Ford is a commanding force, in all senses of the word. As a Leo born in August, he truly encompasses all traits of the fierce lion – courageous, fearless, and brave. Not only does he light up a room with his infectious smile, laughter and captivating voice, he draws everyone in like a magnet.
Ford smiling from ear to ear in his lion ears.
Editor’s Note: As we commemorate National Cancer Survivor Month, we’d like to introduce you to Katrina Knott, whose daughter, Arianna, was one of the five St. Baldrick’s “Ambassadors” for 2019. As you’ll read in her story, survivorship issues in pediatric cancer need attention – and funding – for those like Arianna, whose challenges are many.
Arianna during treatment.
“I wasn’t a childhood cancer parent, until I was. Childhood cancer instantly changes your life and disorients you the second you hear an oncologist say the words ‘Your child has cancer.’ This is a time where you feel your absolute weakest, but you must be your strongest. Navigating the world after diagnosis is uncharted. There is no handbook to life with a child fighting cancer, so I’ve asked 10 childhood cancer moms from around the world what tips they would give to newly diagnosed families and this is what they shared.” – Monica Padilla, founder of The Bad Luck Moms Club
Each survivor’s risk of late effects of cancer treatment depends on their tumor, specific treatments, age, genetic makeup and other factors. Surgeries, chemotherapies, radiation, stem cell transplants and other treatments take a toll on the body – and sometimes the mind – in many ways. Some late effects make life more difficult; others are life-threatening.
Heart and lung problems are common, as are secondary cancers.
Other late effects can include hearing problems, hormonal imbalances, difficulty growing, mental health needs or cognitive deficiencies, bone density issues and easy bone fractures, fertility and reproductive problems, and more.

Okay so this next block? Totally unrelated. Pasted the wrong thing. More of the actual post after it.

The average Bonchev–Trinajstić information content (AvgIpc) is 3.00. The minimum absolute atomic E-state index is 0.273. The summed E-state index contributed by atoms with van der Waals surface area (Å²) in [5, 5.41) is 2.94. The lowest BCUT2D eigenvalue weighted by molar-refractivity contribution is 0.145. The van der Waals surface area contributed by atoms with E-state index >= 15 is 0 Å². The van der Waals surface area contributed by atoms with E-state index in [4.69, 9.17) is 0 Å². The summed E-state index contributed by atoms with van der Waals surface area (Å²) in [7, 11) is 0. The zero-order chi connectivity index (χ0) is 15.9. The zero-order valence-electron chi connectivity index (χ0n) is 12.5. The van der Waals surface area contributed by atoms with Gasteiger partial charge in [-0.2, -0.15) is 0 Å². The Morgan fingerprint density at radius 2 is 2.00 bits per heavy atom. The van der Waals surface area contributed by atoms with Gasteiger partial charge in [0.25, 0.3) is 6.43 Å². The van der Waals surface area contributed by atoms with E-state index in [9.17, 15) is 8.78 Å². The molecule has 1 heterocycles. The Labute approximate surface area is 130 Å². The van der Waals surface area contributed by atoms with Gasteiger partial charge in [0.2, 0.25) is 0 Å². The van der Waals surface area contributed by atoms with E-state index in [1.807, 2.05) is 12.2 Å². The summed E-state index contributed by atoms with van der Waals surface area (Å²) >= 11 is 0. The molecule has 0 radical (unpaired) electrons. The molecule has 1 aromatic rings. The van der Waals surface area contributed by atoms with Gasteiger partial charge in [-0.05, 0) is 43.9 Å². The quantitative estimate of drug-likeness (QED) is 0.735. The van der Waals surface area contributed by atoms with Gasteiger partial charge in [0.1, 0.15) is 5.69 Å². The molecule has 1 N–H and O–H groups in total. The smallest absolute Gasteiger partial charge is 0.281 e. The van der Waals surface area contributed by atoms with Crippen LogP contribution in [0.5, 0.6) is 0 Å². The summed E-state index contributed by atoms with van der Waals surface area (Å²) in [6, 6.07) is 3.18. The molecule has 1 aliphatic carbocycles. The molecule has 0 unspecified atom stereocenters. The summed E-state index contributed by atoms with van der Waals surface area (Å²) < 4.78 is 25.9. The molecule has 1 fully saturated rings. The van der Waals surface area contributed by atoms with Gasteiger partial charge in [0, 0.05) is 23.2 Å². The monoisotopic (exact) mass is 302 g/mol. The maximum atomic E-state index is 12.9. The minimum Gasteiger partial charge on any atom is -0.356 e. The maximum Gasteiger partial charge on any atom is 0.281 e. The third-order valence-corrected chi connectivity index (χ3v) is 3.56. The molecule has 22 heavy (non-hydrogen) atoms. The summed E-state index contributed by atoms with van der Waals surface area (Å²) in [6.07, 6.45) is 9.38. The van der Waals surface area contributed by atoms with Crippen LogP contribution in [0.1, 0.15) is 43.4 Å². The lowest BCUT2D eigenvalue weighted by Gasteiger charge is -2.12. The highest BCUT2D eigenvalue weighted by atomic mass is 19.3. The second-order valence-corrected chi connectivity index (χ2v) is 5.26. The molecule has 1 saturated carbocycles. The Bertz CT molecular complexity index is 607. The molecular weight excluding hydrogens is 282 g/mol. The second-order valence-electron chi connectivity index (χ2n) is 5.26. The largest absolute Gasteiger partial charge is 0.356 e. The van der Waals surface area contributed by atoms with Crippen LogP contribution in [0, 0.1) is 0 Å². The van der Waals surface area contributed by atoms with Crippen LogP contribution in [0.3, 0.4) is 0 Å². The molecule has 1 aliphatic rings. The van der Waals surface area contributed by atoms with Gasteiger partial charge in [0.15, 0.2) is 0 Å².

This was written by Hudson’s mom, Jessica McKearney.
I work as a Nurse Practitioner and Kyle works as a Project Manager. We live in a small town in Northeast Iowa. Before March 2019, Hudson was an energetic, Mickey Mouse and car loving toddler. He was spirited, happy, loved to dance and kept us on our toes. In November 2018, Hudson became a big brother to his sister Violet. Two under two was exciting and exhausting. Hudson was caring, empathetic, and always wanted to be with Violet. They had an incredible bond, and we were grateful to have two happy and healthy toddlers.
Have you heard of a St. Baldrick’s Hero Fund and wondered what it was — and maybe whether you should have one? Here are the basics, along with how a few families feel about their experience.
Formerly known as the St. Baldrick’s – Stand Up to Cancer Pediatric Cancer Dream Team, this team is now the St. Baldrick’s EPICC Team (Empowering Pediatric Immunotherapies for Childhood Cancer).
What does your support of childhood cancer research really mean? See what Carlos Sandi has to say about what a difference the St. Baldrick’s Foundation and specifically the St. Baldrick’s – Stand Up to Cancer Pediatric Cancer Dream Team, have made to his family.
FINDING LIFE AFTER DEATH: After losing twin boys to cancer the Deckers harness the power of hope to honor them.
For a parent, losing a child shatters your core beliefs, assumptions about the world, and your expectations of how life should unfold. Losing two children only 18 months apart… truly devastating.
April 10th is National Siblings Day. You know, your parents’ other children who push your buttons just right, make you laugh when you least expect it, or get you in trouble with mom and dad? Yeah, those people – your brother or sister, older or younger, today’s the day to show them that they are an important person in your life!
For National Siblings Day, we checked in with the brothers and sister of some of the 2020 St. Baldrick’s Ambassadors! Childhood cancer impacts the entire family, and we want to share what it feels like to be a sibling of a kid with cancer. Meet some remarkable kids who opened up to us about their experience!
Jack Callahan has been through a ton in just four years on Earth. Six rounds of chemotherapy, then a major surgery, plus three rounds of chemo with three stem cell transplants. Radiation – he’s only part of the way through 33 treatments of that –and hearing loss and hair loss; he spent a total of 117 nights in the hospital in 2019.
For parents Emily and Michael, though, you’d think Valentine’s Day isn’t top of mind today – you may be right, but that doesn’t mean that the young couple isn’t staying connected through this new reality. Both working parents had to scale back their hours, and the family must shuttle back and forth between home in Charlottesville, Virginia and treatments at Children’s Hospital of Philadelphia.
Yet, on this Valentine’s Day, we thought we’d share Emily’s perspective: how do they all manage to juggle the stresses and emotional strain of a kid with cancer?
Older Posts »